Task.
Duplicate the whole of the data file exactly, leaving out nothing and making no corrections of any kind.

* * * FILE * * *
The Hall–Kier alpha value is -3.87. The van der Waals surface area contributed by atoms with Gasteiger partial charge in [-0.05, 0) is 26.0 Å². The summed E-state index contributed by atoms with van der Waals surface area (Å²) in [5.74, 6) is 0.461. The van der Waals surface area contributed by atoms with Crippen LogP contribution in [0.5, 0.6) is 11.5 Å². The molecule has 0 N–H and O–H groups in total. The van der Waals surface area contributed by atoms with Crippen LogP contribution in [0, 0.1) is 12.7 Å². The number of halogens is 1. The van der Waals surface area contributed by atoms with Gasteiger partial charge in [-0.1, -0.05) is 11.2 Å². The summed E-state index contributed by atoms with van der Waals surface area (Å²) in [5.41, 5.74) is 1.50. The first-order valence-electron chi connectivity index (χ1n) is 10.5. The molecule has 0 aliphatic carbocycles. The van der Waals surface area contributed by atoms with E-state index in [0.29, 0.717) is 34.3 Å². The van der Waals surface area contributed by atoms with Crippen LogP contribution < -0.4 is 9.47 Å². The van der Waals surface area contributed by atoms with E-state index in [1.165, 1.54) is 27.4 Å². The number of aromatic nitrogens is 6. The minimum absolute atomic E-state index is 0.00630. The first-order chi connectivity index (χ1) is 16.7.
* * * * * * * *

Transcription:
The Hall–Kier alpha value is -3.87. The van der Waals surface area contributed by atoms with Gasteiger partial charge in [-0.05, 0) is 26.0 Å². The summed E-state index contributed by atoms with van der Waals surface area (Å²) in [5.74, 6) is 0.461. The van der Waals surface area contributed by atoms with Crippen LogP contribution in [0.5, 0.6) is 11.5 Å². The molecule has 0 N–H and O–H groups in total. The van der Waals surface area contributed by atoms with Crippen LogP contribution in [0, 0.1) is 12.7 Å². The number of halogens is 1. The van der Waals surface area contributed by atoms with Gasteiger partial charge in [-0.1, -0.05) is 11.2 Å². The summed E-state index contributed by atoms with van der Waals surface area (Å²) in [5.41, 5.74) is 1.50. The first-order valence-electron chi connectivity index (χ1n) is 10.5. The molecule has 0 aliphatic carbocycles. The van der Waals surface area contributed by atoms with E-state index in [0.29, 0.717) is 34.3 Å². The van der Waals surface area contributed by atoms with Crippen LogP contribution < -0.4 is 9.47 Å². The van der Waals surface area contributed by atoms with E-state index in [1.165, 1.54) is 27.4 Å². The number of aromatic nitrogens is 6. The minimum absolute atomic E-state index is 0.00630. The first-order chi connectivity index (χ1) is 16.7.